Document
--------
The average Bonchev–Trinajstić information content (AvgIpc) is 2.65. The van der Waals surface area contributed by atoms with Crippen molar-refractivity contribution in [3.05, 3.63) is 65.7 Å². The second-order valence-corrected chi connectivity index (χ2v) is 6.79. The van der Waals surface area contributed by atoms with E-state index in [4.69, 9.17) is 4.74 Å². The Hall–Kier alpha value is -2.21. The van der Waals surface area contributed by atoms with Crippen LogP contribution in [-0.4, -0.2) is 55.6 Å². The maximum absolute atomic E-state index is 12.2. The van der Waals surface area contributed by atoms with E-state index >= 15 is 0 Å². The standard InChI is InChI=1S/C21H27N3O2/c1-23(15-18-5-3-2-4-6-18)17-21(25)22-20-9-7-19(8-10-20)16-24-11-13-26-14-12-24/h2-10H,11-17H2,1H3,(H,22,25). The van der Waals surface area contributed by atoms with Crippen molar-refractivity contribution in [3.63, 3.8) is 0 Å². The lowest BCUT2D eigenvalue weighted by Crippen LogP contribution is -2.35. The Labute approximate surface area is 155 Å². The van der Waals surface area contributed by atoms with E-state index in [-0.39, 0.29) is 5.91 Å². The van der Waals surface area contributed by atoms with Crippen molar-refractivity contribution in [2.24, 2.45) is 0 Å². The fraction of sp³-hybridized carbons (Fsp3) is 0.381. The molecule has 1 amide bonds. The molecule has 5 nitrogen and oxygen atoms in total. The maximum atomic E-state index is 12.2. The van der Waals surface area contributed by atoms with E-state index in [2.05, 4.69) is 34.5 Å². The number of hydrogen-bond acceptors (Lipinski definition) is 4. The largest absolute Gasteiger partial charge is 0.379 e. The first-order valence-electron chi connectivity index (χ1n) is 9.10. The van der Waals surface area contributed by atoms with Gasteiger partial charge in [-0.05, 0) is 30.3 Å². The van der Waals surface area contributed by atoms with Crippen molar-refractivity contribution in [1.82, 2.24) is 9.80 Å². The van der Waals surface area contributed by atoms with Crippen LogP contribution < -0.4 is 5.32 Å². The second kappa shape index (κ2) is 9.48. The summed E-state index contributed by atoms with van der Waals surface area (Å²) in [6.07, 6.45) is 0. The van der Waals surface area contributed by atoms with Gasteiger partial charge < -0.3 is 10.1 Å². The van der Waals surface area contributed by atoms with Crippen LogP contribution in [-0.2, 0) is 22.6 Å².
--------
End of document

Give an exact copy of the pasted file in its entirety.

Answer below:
The average Bonchev–Trinajstić information content (AvgIpc) is 2.65. The van der Waals surface area contributed by atoms with Crippen molar-refractivity contribution in [3.05, 3.63) is 65.7 Å². The second-order valence-corrected chi connectivity index (χ2v) is 6.79. The van der Waals surface area contributed by atoms with E-state index in [4.69, 9.17) is 4.74 Å². The Hall–Kier alpha value is -2.21. The van der Waals surface area contributed by atoms with Crippen LogP contribution in [-0.4, -0.2) is 55.6 Å². The maximum absolute atomic E-state index is 12.2. The van der Waals surface area contributed by atoms with E-state index >= 15 is 0 Å². The standard InChI is InChI=1S/C21H27N3O2/c1-23(15-18-5-3-2-4-6-18)17-21(25)22-20-9-7-19(8-10-20)16-24-11-13-26-14-12-24/h2-10H,11-17H2,1H3,(H,22,25). The van der Waals surface area contributed by atoms with Crippen molar-refractivity contribution in [3.63, 3.8) is 0 Å². The lowest BCUT2D eigenvalue weighted by Crippen LogP contribution is -2.35. The Labute approximate surface area is 155 Å². The van der Waals surface area contributed by atoms with E-state index in [-0.39, 0.29) is 5.91 Å². The van der Waals surface area contributed by atoms with Crippen molar-refractivity contribution in [2.24, 2.45) is 0 Å². The fraction of sp³-hybridized carbons (Fsp3) is 0.381. The molecule has 1 amide bonds. The molecule has 5 nitrogen and oxygen atoms in total. The maximum atomic E-state index is 12.2. The van der Waals surface area contributed by atoms with E-state index in [2.05, 4.69) is 34.5 Å². The number of hydrogen-bond acceptors (Lipinski definition) is 4. The largest absolute Gasteiger partial charge is 0.379 e. The first-order valence-electron chi connectivity index (χ1n) is 9.10. The van der Waals surface area contributed by atoms with Gasteiger partial charge in [-0.05, 0) is 30.3 Å². The van der Waals surface area contributed by atoms with Crippen molar-refractivity contribution in [1.82, 2.24) is 9.80 Å². The van der Waals surface area contributed by atoms with Crippen LogP contribution < -0.4 is 5.32 Å². The second kappa shape index (κ2) is 9.48. The summed E-state index contributed by atoms with van der Waals surface area (Å²) in [6.07, 6.45) is 0. The van der Waals surface area contributed by atoms with Gasteiger partial charge < -0.3 is 10.1 Å². The van der Waals surface area contributed by atoms with Crippen LogP contribution in [-0.2, 0) is 22.6 Å².